I managed to get in several games this week!
Tuesday, I met up with Jeff to throw down some Battle Missions. (My first time actually using the book.)
He was running his very cool Gue’vesa IG army: everything’s converted up to be Tau-ish, from his Valkyrie converted from Devilfish, Piranha and Valk parts to his robotic Sisters of Battle built from Necron and Tau bits. Both games were at 2,000.
I was running the same 2,000 point Khornate Daemon list I ran at Battle for the Cure.
We decided to kick things off with a Chaos Daemon mission: I rolled for it and got Warp Rift. (12″ around “rift” in the center of the board. Defender deploys anywhere 12″ away from the rift. Daemons can Deep Strike as normal, or can “walk on” the table from the rift.)
I lost, by kind of a lot. I had trouble getting past the leafblower: something would get to one of his squads, obliterate it and then get blown away by the squad behind the freshly deadified squad. Still, it was a neat mission, and was a fun game. I’ll definitely have to build a Warp Rift terrain piece to use for this in the future.
War of Attrition
We had time for another game before closing and we’d decided that it was only fair to play an IG mission. Two of the missions looked… bad for us due to the nature of my army. We weren’t going to get a good game out of Bloodletters slogging a quarter of the way across the board before being blasted away by lasguns, so we settled on War of Attrition: deployment zones that put us near each other and the ability to recycle Troops choices.
I fiddled with my list a bit, as I don’t consider my 2K list to be very good: split up the 16 ‘Letter squad into 2×8 ‘Letter squads and swapped out two Daemon Princes for two Soul Grinders.
Suprisingly, this game felt closer, though I still got my teeth kicked in. It ultimately boiled down to one side of the board seeing us trade a Bloodletter squad for two infantry squads each turn (because the Bloodletters would come on close enough to assault that turn and the Guardsmen would come on close enough to rapid fire them into nothingness; rinse and repeat) and big nasty things trashing tanks and being blown away on the other side.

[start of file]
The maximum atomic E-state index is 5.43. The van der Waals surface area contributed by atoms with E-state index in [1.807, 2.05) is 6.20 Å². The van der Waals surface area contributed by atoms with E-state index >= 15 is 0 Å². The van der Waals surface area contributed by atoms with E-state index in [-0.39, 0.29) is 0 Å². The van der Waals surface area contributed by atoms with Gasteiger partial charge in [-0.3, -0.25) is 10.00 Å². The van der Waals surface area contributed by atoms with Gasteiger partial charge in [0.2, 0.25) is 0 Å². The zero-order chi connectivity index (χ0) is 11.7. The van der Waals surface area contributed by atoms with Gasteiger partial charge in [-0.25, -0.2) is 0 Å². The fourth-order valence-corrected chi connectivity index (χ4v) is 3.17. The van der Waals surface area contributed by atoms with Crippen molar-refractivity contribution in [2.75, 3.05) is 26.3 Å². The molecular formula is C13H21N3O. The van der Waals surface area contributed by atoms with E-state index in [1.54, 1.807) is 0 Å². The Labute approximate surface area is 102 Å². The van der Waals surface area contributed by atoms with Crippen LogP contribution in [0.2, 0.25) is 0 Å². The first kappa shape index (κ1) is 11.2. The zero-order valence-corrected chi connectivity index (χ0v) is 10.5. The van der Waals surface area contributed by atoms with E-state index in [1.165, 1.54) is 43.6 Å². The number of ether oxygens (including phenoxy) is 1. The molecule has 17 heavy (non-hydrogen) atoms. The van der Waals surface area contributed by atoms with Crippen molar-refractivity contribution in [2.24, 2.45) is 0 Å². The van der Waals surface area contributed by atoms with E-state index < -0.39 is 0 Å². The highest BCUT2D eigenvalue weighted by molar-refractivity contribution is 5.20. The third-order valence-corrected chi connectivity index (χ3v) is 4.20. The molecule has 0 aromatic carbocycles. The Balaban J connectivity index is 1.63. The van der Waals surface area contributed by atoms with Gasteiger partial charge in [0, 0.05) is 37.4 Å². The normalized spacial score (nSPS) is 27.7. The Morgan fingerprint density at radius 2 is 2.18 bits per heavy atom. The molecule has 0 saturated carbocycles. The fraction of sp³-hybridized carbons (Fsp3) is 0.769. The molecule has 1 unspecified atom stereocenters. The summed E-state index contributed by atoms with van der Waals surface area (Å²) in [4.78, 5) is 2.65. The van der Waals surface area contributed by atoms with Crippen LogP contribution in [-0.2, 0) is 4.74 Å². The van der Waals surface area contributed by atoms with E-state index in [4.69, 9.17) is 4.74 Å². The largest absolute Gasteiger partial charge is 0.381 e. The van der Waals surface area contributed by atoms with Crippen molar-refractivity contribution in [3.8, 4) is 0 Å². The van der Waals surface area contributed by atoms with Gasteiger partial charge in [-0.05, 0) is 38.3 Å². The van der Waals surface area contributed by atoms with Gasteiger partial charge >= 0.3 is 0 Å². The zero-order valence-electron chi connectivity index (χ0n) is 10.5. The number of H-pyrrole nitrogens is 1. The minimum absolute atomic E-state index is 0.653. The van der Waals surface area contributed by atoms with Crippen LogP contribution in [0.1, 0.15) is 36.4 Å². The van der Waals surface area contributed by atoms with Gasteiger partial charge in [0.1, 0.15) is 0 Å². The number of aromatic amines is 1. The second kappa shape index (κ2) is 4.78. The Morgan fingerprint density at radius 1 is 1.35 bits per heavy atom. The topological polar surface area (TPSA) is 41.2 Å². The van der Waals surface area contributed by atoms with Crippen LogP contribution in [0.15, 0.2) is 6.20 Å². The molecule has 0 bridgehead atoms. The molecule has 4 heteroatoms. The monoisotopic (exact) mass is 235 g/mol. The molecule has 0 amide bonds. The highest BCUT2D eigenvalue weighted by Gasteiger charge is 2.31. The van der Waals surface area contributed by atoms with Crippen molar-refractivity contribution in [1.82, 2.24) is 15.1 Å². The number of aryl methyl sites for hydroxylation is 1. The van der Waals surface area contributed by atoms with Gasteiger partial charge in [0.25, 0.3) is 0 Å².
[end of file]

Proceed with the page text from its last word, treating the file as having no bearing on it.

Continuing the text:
Again, also a lot of fun.
I’m definitely sold on Battle Missions. They’re fun, thematic and don’t require custom army lists.
One thing that I noticed is how differently they played from the core missions despite the changes being relatively subtle. There’s a lesson here: a light touch. There’s an inclination in scenario writing to throw a lot of different things in, and I think this does a great job of showing how just a few small changes makes for a significantly different game.
I expect that my default 40K setting for the next several months (at least) will be, “Let’s try some Battle Missions.”
The next day, I met Thalaric at Game Parlor to have him walk me though how to play Malifaux. I don’t really process or understand rules until I see them in action and, frankly, Malifaux system is so different there’s no way I could have grokked them without having someone sit down with me and answer a question every 30 seconds.
The first game probably doesn’t even qualify as a game. More a matter of going through the motions. “There’s no reason to cast Flaming Bullets on Samael, but I’m going to do it because I need to understand how it works.” That sort of thing.
Second game was a bit more of the same, but it progressed much more smoothly. Also, it became clear that Sonia Criid vs. Rasputina is not a good matchup, as the former is really pretty much designed to kick the latter in the face, hard.
Third game was more of an actual game. Chris switched over to his Viktorias crew. The game was surprisingly close… a very close win for me.
The game was interesting enough for me to decide to buy a few more minis for it, though my opinion of the game remains… complex. I’d like to get in a few more games before I write up a full post about the game.